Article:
CEMA: Holiday Shopping Season Looks Promising
A strong increase in online sales has been accompanied by plenty of traffic in traditional stores and shopping malls. The ongoing comic opera in Washington, a military attack on Iraq, and economic crises in Asia and Russia seem not to have ruffled American consumers, who are taking advantage of declines in energy costs and food prices. The continually rising stock market gives them confidence in the economy---which translates to a willingness to spend money.
American consumers will be "the last ones to give up on the economic expansion," said David Orr, chief capital-markets economist at First Union Corporation in Charlotte, NC. "They will have to be pulled kicking and screaming out of the malls," Orr told the WSJ. Most consumers say they expect to spend at least the same amount of money on holiday gifts this year as they spent last year, and quite possibly more, according to CEMA's 5th Annual Holiday Purchase Patterns survey, released October 14.
According to the survey, 79% of consumers believe the US economy is about the same or better now compared to last year, and only 20% think it is worse. American optimism over the economy overshadows all other news. A survey taken by NBC news the day that the US House of Representatives voted to impeach President Clinton indicated that he enjoys a 70% approval rating among the general public---primarily due to economic factors.
25% of holiday shoppers expect to spend more money on gifts this year than they did last year. More than 80% say that fluctuations in the stock market will not affect their holiday spending. At least half of those surveyed say they will spend at least as much this year as last.
"The outlook for retailers and manufacturers is rosy as the holiday season approaches," said Gary Shapiro, CEMA president. "While stock-market fluctuations garner much media attention, they don't appear to have a significant influence over holiday spending patterns for most consumers."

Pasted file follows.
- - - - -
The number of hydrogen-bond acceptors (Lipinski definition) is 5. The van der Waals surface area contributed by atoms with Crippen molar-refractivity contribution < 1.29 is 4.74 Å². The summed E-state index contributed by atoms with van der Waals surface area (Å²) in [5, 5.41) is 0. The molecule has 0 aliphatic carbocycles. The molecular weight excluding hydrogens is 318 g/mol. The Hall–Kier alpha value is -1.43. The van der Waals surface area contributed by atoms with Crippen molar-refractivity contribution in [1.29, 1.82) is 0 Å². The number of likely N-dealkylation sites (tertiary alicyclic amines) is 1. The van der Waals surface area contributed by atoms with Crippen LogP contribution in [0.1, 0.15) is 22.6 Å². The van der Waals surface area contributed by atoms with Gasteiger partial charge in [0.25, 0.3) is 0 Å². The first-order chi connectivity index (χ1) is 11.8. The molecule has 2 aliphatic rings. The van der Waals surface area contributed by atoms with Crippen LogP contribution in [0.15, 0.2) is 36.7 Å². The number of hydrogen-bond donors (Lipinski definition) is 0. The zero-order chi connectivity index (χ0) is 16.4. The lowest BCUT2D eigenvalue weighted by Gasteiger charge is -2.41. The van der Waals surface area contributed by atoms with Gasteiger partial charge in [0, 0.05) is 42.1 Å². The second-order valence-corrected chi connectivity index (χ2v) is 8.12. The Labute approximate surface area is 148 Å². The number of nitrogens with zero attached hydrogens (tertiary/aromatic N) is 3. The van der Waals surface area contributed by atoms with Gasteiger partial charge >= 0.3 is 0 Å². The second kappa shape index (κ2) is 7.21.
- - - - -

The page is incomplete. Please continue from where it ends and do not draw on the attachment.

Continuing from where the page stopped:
Digital TV---not a big seller yet, but a technology drawing curious customers into stores---and DVD are two new formats that are heating up the electronics marketplace. DVD players are now available for under $300, and have been reported in short supply by some retailers. CEMA's survey indicates that 30% of consumers plan to buy video products as holiday gifts. 30% also plan to buy audio products, 27% will buy computer products, 18% will buy mobile electronics products, and 21% will buy home-office products. VCRs, which can now be found for under $100, are the video product consumers are most likely to buy this holiday season. Portable stereos, desktop PCs, car stereos, and cordless phones are other products most likely to be purchased.
While the majority of sales will take place in person, an increasing number will be via the Internet. 42% of American households now have Internet access---almost exactly the same percentage who are computer-equipped. 50% will surf the Net somewhat to shop or find information about holiday gifts. Over 60% of these Internet shoppers (12.5 million households) are likely to purchase a gift via the Internet. Most Internet users are likely to be last-minute shoppers, the survey indicated.
As of December 16, United Parcel Service was promising delivery by Christmas Day only for "next-day" delivery packages, the most expensive of the company's many shipping options. Savings earned by buying gifts online may be offset by extravagant shipping charges to get them to their destinations on time.